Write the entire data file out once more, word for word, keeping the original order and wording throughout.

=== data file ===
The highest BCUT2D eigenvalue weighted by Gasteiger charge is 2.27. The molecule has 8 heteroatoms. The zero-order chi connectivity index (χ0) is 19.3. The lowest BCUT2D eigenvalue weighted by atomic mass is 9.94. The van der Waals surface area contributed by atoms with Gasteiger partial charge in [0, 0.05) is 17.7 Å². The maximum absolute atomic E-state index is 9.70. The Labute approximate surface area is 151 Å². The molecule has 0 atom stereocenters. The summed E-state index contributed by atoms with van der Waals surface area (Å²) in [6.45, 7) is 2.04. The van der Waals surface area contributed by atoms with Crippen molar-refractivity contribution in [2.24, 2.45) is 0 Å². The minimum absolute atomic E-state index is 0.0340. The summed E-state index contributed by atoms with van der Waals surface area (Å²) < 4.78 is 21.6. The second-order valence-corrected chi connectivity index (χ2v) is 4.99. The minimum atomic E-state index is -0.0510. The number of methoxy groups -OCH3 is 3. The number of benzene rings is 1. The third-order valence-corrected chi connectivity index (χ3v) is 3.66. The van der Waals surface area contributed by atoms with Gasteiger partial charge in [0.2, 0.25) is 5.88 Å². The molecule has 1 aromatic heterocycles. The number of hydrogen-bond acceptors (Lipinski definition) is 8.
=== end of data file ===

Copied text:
The highest BCUT2D eigenvalue weighted by Gasteiger charge is 2.27. The molecule has 8 heteroatoms. The zero-order chi connectivity index (χ0) is 19.3. The lowest BCUT2D eigenvalue weighted by atomic mass is 9.94. The van der Waals surface area contributed by atoms with Gasteiger partial charge in [0, 0.05) is 17.7 Å². The maximum absolute atomic E-state index is 9.70. The Labute approximate surface area is 151 Å². The molecule has 0 atom stereocenters. The summed E-state index contributed by atoms with van der Waals surface area (Å²) in [6.45, 7) is 2.04. The van der Waals surface area contributed by atoms with Crippen molar-refractivity contribution in [2.24, 2.45) is 0 Å². The minimum absolute atomic E-state index is 0.0340. The summed E-state index contributed by atoms with van der Waals surface area (Å²) < 4.78 is 21.6. The second-order valence-corrected chi connectivity index (χ2v) is 4.99. The minimum atomic E-state index is -0.0510. The number of methoxy groups -OCH3 is 3. The number of benzene rings is 1. The third-order valence-corrected chi connectivity index (χ3v) is 3.66. The van der Waals surface area contributed by atoms with Gasteiger partial charge in [0.2, 0.25) is 5.88 Å². The molecule has 1 aromatic heterocycles. The number of hydrogen-bond acceptors (Lipinski definition) is 8.